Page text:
About 3.86 billion years ago, a large asteroid smashed into the Moon, excavating the 1150-kilometer-wide Imbrium basin. Early in its history, the Imbrium basin resembled the Moon's Orientale basin, a spectacular bullseye formed of concentric mountain rings. The Orientale basin experienced only minor mare lava flooding, so its original mountain ring structure is still exposed. The Imbrium basin had a very different fate.
Mons Piton was one of many peaks in the inner mountain ring of the Imbrium basin. It likely stood as high as five kilometers above the basin floor. Between about 3.7 and 2.5 billion years ago, however, volcanic eruptions gradually filled in the Imbrium basin. Lava submerged most of the mountain ring of which Mons Piton was a part. Mons Piton now stands up to 2.3 kilometers above Mare Imbrium. Other fragments of that lost mountain ring survive: they include Mons Pico, Montes Teneriffe, and Montes Recti, all located west of Mons Piton.
In our Featured Image, we see the southern part of Mons Piton and the surrounding Mare Imbrium plain. As in most images of the lunar surface, impact craters large and small pock the landscape. Many are degraded. A steady rain of micrometeoroids chips away at boulders and crater rims, gradually turning fresh craters into nondescript depressions. In addition, shaking caused by impacts and moonquakes gradually fills in craters.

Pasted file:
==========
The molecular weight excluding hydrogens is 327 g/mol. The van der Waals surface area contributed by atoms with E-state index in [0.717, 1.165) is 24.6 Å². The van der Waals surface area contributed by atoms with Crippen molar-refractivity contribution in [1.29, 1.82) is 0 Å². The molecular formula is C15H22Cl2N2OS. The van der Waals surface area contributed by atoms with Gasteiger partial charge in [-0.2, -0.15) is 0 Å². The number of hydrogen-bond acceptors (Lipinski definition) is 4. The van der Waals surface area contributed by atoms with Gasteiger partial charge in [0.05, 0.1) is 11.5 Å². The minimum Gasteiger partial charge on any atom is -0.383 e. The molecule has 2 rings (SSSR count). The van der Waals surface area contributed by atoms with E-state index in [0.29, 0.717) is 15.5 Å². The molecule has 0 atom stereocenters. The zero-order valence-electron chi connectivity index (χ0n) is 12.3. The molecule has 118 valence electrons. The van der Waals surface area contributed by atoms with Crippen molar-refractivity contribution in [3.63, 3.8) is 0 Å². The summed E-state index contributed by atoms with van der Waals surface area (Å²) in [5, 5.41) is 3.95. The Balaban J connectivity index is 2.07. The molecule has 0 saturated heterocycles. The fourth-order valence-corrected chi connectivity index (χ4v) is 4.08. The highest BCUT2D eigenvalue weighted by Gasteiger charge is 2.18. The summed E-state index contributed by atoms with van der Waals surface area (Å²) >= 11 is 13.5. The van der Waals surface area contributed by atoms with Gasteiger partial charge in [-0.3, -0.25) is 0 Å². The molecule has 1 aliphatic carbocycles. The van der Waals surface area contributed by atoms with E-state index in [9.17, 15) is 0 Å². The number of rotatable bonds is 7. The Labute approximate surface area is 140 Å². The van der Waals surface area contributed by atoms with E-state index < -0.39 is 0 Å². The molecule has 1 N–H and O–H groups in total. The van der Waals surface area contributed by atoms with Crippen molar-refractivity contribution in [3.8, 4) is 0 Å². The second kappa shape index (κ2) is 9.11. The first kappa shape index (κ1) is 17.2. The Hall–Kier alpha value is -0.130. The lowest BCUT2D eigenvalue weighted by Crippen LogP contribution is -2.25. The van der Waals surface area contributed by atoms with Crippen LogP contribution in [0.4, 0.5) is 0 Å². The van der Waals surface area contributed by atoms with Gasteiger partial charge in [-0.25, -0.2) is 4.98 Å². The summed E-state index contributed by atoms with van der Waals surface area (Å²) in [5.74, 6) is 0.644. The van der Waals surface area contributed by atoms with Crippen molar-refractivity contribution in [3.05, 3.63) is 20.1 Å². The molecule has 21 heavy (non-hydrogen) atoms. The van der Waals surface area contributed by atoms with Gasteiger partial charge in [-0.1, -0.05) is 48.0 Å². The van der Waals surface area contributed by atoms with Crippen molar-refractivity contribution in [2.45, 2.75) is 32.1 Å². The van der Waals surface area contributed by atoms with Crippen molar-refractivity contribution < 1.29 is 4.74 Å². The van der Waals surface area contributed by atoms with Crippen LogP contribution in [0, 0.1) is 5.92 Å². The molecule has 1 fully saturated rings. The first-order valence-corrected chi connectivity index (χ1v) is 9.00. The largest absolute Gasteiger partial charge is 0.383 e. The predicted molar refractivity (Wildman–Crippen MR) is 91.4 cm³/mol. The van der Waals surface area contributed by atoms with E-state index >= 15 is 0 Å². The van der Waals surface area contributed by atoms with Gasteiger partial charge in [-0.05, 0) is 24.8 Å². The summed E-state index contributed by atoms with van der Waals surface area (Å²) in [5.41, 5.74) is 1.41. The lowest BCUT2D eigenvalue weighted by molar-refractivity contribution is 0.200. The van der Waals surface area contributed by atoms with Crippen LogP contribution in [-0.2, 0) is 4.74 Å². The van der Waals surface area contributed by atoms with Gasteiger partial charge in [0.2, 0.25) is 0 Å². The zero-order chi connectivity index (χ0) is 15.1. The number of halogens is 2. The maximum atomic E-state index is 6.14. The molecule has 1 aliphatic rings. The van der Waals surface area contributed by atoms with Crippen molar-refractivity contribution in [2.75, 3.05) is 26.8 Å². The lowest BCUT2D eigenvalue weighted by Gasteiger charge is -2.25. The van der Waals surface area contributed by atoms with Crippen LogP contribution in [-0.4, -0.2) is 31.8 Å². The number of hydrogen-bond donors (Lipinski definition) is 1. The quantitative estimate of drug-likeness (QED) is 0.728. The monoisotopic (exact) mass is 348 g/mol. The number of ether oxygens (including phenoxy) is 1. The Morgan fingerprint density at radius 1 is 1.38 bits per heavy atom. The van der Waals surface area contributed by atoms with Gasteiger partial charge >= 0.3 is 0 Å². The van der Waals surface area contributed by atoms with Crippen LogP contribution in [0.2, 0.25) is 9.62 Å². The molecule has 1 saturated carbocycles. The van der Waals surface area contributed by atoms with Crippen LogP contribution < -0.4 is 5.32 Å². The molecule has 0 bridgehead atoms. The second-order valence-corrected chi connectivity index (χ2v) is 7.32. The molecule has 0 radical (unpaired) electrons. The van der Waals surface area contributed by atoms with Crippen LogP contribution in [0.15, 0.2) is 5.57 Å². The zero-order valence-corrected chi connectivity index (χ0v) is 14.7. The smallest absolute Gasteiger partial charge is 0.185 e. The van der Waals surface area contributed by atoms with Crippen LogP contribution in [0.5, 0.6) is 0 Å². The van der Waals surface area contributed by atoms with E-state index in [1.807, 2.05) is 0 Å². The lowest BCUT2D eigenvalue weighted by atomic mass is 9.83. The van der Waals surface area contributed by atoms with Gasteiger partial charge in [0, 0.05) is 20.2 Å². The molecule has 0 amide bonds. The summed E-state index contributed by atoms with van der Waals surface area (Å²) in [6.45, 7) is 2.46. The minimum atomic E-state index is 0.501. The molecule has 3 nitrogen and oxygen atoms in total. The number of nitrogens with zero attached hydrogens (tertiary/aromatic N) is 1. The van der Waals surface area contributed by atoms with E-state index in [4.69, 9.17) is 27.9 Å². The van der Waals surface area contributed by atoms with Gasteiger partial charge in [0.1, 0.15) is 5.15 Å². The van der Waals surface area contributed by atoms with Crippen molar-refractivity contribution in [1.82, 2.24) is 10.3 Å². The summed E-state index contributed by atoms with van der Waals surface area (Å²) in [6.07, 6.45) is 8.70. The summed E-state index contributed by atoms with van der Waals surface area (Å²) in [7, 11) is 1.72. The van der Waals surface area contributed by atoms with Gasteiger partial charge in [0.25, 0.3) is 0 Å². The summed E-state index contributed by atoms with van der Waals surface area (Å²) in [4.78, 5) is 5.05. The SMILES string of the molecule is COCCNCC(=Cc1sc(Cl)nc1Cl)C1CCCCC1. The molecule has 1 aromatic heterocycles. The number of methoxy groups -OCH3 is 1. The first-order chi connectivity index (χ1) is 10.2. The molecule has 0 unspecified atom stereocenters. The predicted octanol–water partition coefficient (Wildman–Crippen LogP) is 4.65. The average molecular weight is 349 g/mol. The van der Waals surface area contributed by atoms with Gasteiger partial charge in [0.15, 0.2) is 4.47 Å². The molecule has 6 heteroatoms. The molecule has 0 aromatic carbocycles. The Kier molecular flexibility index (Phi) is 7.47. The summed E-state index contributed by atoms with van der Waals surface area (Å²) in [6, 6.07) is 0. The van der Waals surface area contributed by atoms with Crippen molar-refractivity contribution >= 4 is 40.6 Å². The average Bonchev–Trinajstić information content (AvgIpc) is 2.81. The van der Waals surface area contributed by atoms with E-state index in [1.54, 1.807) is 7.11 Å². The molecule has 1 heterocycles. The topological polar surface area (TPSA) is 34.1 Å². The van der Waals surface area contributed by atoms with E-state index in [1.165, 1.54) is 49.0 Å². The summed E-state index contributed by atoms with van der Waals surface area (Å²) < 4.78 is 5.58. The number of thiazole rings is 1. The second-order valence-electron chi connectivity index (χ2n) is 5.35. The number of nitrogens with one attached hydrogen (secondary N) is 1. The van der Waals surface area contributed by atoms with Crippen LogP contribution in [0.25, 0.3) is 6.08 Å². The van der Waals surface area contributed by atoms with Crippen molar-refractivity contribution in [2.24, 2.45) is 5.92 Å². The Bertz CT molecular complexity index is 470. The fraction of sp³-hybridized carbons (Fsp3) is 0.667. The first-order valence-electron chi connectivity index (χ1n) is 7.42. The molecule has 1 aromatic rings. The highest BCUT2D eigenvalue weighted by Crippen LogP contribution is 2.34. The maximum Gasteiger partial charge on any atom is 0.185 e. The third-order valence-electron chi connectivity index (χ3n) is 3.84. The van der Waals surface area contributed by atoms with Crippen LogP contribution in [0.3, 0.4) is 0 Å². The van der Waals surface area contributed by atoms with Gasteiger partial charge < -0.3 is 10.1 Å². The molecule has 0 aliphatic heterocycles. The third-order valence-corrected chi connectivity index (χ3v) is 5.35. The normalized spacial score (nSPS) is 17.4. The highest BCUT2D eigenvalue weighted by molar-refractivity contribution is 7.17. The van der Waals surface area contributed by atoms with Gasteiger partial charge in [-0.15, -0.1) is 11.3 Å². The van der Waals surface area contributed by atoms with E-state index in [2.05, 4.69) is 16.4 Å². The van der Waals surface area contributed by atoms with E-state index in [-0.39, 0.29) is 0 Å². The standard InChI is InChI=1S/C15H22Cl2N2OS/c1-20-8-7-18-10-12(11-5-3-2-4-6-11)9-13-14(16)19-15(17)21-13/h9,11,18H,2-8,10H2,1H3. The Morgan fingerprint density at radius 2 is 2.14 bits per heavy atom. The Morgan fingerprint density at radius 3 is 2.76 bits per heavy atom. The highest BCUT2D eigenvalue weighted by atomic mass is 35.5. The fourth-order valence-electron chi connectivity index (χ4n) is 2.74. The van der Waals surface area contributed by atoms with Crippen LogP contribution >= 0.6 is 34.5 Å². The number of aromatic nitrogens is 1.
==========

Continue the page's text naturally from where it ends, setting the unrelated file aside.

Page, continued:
Mons Piton has fewer obvious craters than the surrounding plain because mountain slopes tend to be less stable than flat terrain. This means that some crater-erasing degradation processes — specifically, gradual slumping and sudden landslides — are more efficient and thus occur more often than on the plains.
An unnamed crater touching the south edge of Mons Piton just east (right) of its tip is 770 meters wide. The small asteroid which excavated the crater apparently struck Mare Imbrium close enough to Mons Piton's slopes to trigger a landslide that covered the crater's northwest (upper left) rim and floor.
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